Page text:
Archive for Water

The Water Whisperers

Here is the video below – come along this Wednesday for the screening

Water Whisperers Tangaroa is a film that celebrates ten communities facing serious water issues, who come up with amazingly simple solutions.

read More about Water Whisperers over here

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Grey Lynn 2030 Fundraiser- The Water Whisperers, Tangaroa

Grey Lynn 2030 Movie Night Fundraiser

Positive Vision – Practical action: Help us do more!

Wednesday 6th October

Capitol Cinema
610 Dominion Road, Balmoral
7.30pm for a glass of wine 8pm movie start

We are thrilled to be hosting the Auckland Premier of the Water Whisperers Tangaroa

Kathleen Gallagher award winning Director of Earth Whisperers Papatuanuku says  “This film is about the reconnection of ourselves with our lakes, rivers and oceans. We have guides already in our midst – old fishermen, conservationists, farmers, scientists local iwi and divers who are intimate with lakes river and sea life,  knowledgeable about sustainable fishing practices and to restore damaged waters”

Watch the trailer here

Tickets $20

Please deposit direct to our bank account

Kiwi Bank 38-9009-0672728-00  (Ref: Movie) and then email: with your name and number of tickets purchased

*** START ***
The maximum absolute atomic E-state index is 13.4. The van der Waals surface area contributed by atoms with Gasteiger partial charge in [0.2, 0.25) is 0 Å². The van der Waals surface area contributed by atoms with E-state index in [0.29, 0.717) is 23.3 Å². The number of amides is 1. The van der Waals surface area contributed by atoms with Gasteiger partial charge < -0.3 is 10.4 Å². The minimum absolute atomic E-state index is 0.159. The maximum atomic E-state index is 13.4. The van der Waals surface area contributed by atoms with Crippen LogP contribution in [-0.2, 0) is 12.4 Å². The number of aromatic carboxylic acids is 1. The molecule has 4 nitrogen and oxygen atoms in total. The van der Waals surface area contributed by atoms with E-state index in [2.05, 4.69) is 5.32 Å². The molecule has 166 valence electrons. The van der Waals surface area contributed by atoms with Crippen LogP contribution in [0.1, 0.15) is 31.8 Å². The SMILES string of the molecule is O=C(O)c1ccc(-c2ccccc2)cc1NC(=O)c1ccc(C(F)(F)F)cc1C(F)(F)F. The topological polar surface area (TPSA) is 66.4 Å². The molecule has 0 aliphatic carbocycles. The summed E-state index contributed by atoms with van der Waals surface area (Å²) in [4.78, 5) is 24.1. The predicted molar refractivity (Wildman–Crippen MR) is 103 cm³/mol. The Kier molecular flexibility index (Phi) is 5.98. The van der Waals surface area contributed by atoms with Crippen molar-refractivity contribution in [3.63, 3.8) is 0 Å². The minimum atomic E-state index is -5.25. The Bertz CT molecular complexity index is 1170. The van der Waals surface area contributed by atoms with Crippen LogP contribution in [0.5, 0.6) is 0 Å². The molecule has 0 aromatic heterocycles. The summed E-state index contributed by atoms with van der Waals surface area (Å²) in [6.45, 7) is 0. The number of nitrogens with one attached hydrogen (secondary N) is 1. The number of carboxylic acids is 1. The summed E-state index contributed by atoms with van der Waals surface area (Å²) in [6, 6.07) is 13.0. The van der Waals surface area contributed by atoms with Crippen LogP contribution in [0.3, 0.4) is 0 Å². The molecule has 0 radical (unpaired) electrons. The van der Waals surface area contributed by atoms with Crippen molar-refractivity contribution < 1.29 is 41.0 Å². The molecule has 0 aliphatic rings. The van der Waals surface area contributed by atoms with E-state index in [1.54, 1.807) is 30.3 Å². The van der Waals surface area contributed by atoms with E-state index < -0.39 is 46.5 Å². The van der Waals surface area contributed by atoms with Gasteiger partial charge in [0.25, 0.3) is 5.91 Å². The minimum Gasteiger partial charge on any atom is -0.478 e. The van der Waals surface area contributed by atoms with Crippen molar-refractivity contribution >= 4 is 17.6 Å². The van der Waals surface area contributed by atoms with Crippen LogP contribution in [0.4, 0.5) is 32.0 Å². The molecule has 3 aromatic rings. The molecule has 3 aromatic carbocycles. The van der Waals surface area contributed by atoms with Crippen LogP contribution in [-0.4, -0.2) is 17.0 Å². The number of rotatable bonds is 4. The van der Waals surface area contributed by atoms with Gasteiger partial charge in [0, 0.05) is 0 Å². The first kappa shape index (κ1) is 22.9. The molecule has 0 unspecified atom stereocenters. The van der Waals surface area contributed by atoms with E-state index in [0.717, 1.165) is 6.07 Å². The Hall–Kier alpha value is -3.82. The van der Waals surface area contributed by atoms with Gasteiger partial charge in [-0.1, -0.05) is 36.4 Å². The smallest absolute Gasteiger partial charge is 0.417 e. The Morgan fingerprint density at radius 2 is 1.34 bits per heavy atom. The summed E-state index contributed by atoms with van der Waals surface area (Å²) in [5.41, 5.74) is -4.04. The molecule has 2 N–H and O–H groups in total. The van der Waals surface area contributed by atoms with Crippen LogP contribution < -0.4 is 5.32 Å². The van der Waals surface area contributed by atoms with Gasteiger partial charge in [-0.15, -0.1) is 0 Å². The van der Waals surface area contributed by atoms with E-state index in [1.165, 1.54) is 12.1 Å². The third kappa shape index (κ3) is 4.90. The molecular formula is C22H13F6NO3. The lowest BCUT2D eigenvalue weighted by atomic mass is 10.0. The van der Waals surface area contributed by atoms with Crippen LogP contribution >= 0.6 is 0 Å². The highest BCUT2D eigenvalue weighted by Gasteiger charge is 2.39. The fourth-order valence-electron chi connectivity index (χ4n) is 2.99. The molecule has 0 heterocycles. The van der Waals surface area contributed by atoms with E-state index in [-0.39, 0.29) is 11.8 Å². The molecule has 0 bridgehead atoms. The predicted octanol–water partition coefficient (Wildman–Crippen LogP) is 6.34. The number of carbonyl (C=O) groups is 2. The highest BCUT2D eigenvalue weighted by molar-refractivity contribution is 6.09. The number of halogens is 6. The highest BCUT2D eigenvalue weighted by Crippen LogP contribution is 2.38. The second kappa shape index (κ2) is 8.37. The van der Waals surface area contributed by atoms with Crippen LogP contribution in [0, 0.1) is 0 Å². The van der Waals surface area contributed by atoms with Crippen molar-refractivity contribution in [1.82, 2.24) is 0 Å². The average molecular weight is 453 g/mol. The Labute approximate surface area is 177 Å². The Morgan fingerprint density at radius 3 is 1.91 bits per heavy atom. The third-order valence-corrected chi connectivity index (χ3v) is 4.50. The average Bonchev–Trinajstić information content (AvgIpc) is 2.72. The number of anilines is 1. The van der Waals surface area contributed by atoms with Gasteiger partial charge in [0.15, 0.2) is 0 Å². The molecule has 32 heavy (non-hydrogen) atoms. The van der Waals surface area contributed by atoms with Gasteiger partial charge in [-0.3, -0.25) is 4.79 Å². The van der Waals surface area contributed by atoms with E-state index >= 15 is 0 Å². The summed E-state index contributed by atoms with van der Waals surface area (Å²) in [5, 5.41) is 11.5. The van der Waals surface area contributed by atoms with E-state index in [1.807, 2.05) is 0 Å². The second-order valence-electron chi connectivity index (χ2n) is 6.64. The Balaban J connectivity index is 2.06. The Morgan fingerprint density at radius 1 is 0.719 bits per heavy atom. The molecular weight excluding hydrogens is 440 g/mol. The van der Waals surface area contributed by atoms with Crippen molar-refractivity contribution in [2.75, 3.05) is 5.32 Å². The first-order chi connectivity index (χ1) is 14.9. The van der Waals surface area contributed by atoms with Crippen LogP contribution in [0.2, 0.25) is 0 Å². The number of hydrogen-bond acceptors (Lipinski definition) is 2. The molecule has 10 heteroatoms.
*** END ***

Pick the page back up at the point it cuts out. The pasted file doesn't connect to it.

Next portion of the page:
Cash door sales available on the night. It would be great if you could let us know you are coming as we don’t want you to be disappointed.

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World Water Day – Tapped the movie screening

We were very fortunate that EcoMatters Environmental Trust, Oxfam and TAPAC all came on board at late notice to ensure were were able to screen Tapped on World Water Day. As an introduction to the movie, Katherine Mason from Oxfam gave a moving presentation about Rosita and her family in East Timor whose lives have been transformed through the introduction of a clean, regular water supply made possible from donations to Oxfam’s Water for survival programme.

Grey Lynn 2030 and EcoMatters  have been able to make a modest donation to Oxfam from the ticket sale proceeds.  However, our supporters may wish to do more especially if you missed World Water Day on 22 March. Please consider making a donation  online to the Oxfam Water Appeal or by calling 0800 400 666.

Tapped the movie was exceedingly thought provoking, resulting in many of the movie goers wondering what we can follow up with locally to get the message across that bottled water is damaging to the environment (from production through to disposal) and individual health, and except in an emergency completely unnecessary. A few facts from the movie that may be of interest:

  • 40% of bottled water is filtered tap water
  • bottled water companies receive approx 1600% profit on the cost of producing a bottle of water
  • independent tests rank the purity of bottled water third behind tap water and filted tap water (the industry is self -regulated so not subject to a transparent testing regime)
  • only 20% of bottles are recycled
  • in parts of the ocean there are more plastic particles than plankton (to find out more about the sea of plastic discovered by Capt Charles Moore click here )